How Loud Should You Practice as a Singer?

How Loud Should You Practice as a Singer: questions to ask yourself and two exercises to help build strength in your voice

Being a singer is the best! It’s full of moments of pure joy… and lots of moments of frustration. All we really want is to be able to sing in a way that feels good (and sounds good too). But there are so many things that you can get caught up on when it comes to practicing. Improving timing, tone, pitch, accuracy, nuance, style, and the list goes on. Today I want to narrow the focus for you. If you want to get more results your of your practice exercises and prevent vocal fatigue all at the same time, there’s one thing you can focus on – Volume. By paying attention to your volume during your training sessions, you’ll be able to improve your voice. So today, we’re going to talk about how loud you should practice as a singer and how to use your volume as a tool in training!

What are you trying to accomplish in the moment? 

Depending on the aim of your practice session, the volume you’ll want to sing at, and the tone you’ll want to use may differ slightly. But there is one thing you can do that helps with everything across the board: maintain the same volume across your range in your exercises. To do this effectively, we must listen carefully to what we’re doing so that we know what to change or improve.

For example, when you sing in your lower chest voice range, everything feels natural and good. As you start to go higher in your range you may enter a spot where the only way you can stay in chest voice and sing the notes is to push and force the sound out.  When this happens your volume increases and you get louder! That’s a sign that you don’t have enough strength there.  So how can you use volume to improve your results>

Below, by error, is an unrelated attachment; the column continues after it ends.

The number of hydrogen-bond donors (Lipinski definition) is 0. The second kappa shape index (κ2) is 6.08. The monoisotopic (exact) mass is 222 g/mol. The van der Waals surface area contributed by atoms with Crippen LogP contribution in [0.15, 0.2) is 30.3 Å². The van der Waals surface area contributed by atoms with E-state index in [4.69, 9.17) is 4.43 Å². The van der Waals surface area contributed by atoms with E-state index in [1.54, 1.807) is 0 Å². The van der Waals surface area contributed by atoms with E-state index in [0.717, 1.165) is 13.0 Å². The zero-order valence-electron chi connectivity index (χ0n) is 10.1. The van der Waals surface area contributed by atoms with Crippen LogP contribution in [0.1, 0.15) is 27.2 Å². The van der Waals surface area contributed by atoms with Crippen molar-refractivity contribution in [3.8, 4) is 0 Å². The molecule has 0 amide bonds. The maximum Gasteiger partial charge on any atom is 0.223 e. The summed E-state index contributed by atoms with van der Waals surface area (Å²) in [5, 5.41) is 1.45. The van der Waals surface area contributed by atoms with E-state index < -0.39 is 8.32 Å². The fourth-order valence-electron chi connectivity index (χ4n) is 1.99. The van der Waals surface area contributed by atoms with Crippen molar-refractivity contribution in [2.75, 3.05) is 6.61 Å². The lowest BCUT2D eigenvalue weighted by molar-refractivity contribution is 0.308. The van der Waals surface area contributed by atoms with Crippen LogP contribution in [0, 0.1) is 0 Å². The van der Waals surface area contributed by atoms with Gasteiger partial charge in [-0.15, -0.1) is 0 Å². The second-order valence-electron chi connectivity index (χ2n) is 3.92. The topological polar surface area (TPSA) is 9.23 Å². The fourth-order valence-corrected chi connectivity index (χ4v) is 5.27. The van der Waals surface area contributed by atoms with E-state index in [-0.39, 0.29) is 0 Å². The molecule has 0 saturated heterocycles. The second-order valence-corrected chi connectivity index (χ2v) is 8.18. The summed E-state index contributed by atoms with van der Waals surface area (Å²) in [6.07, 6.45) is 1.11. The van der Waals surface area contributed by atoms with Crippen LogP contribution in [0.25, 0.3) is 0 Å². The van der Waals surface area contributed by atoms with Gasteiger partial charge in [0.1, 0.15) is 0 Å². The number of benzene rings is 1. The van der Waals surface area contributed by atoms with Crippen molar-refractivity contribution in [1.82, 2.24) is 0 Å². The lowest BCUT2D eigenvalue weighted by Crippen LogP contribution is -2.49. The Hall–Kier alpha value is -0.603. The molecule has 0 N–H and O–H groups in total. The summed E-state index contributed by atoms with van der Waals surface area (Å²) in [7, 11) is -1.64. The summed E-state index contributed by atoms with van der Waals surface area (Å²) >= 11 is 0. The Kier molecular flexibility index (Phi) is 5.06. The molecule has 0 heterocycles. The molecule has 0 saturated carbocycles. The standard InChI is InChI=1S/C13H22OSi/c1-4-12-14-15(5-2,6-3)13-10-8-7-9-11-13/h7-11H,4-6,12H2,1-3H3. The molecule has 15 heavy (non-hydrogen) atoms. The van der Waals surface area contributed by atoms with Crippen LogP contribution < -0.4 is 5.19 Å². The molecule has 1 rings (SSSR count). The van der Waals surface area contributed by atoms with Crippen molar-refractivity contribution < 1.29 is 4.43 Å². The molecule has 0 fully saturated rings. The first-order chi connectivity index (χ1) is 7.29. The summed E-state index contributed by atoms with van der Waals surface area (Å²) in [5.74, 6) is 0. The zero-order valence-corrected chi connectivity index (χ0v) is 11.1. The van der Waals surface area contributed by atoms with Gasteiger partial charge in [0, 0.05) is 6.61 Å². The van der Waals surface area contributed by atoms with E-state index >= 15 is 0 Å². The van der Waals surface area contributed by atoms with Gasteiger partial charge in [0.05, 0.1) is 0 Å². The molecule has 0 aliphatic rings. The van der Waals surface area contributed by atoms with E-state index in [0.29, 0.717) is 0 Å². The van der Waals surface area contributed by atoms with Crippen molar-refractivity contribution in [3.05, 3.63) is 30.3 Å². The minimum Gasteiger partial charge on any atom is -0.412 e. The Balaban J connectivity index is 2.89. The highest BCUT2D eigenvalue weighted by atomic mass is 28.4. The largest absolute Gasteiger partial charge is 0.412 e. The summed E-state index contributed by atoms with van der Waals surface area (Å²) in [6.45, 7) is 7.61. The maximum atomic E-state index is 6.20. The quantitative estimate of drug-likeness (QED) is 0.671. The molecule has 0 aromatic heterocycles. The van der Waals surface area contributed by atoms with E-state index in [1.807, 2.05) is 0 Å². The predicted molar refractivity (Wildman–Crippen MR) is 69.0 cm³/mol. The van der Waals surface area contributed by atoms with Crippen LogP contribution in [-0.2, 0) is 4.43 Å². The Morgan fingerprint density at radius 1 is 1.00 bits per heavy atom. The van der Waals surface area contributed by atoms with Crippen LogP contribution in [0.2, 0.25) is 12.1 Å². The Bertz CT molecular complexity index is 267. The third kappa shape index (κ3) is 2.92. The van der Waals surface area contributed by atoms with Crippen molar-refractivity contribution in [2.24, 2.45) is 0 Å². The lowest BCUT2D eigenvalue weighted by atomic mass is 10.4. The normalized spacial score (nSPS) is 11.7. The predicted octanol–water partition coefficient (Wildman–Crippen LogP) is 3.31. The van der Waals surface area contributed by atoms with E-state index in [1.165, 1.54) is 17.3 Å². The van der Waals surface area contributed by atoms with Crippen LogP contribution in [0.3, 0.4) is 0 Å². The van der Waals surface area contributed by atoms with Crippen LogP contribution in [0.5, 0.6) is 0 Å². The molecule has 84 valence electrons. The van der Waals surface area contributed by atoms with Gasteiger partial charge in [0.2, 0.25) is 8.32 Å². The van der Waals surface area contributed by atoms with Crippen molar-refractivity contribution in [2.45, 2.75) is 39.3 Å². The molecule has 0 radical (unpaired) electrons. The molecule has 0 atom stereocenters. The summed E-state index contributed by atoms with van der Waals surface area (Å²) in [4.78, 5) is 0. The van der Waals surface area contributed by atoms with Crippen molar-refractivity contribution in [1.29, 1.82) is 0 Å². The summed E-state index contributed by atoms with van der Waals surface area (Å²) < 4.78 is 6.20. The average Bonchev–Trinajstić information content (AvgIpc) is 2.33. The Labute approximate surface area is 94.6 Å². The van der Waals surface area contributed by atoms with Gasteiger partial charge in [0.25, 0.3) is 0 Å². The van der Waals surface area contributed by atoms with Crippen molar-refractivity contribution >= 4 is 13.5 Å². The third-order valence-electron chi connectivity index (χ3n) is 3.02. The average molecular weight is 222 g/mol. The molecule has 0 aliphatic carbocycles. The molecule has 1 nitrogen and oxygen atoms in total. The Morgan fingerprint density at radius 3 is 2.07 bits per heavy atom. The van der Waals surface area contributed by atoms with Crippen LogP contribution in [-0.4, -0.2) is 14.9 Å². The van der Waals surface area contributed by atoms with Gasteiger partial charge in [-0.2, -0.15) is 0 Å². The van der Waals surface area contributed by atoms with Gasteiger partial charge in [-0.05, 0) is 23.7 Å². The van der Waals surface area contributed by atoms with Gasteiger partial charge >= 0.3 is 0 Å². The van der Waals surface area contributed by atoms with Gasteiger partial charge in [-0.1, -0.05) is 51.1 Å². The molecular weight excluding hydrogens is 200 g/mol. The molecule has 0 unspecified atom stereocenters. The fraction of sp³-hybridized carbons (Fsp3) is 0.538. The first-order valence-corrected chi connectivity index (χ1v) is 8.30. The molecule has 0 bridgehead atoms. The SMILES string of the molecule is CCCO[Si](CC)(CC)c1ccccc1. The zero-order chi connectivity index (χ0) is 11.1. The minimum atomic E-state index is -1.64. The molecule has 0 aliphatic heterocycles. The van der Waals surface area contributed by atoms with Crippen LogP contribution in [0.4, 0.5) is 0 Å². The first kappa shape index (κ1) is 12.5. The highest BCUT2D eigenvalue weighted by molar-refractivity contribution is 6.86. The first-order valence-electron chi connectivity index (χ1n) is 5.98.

When should the volume change while I’m singing?

While you’re practicing and working, there’s a few times that the volume you’re singing at will change naturally… and that’s okay. It has to change a little bit! Knowing this is helpful as you listen to yourself and listen for those cues specifically. The first place is when you’re lower in your chest voice and go up in your range. If you want to keep the full voice you have in the lower range, you may notice it getting a little bit louder. The second time is if you’re going from your chest to head voice. Monitoring your volume as you make those transitions will help you determine where you need to work on strengthen your voice.

As you sing, there are ways to take the stress off your voice. If you’re experiencing a lot of outside tension, then you’re experiencing a lack of foundational strength in your voice. Again, being mindful of the volume you’re singing at and how it feels will help you expose those weaknesses.  When you really have to push sound out and find yourself straining, that’s a spot to note – and somewhere you should work on.

Exercises to Strengthen Your Voice

The first exercise is going to focus on you going down in your range. You can sing “mum” in a lower part of your range. As you start to go higher, don’t get louder. Even though you’ll want to, don’t! Instead, make that your stopping point and don’t go past that spot. It’s not wimpy to create a stopping point like that in your exercises. Remember the goal is to keep your volume the same as much as possible, so we need to know where we have to stop and regroup. You can join back in when the exercises come back down into the range where you can maintain your equal volume.

In the second exercise, we’re going to go across your range. Most often, when singers do this exercise, they are louder and heavier at the bottom of their scale and lighter at the top. The goal is to really balance them out and create a consistent volume across the scale. 

 When you’re working on these exercises, try to keep your volume around a normal speaking range or perhaps a little more authoritative. You want to feel comfortable and at ease at the volume you choose – not crunchy or scrunched up! 

Watch today’s video to learn more about the proper volume for singing– and to try out these exercises!   

Want more help?

If you’re experiencing issues with volume as a singer or feeling any other foundational weaknesses, check out my 6-week course, Foundations Training! Volume is one of the first things we focus on during the six weeks together. By working on your voice foundations, you’ll be able to build a stronger voice, reduce vocal fatigue, and so much more!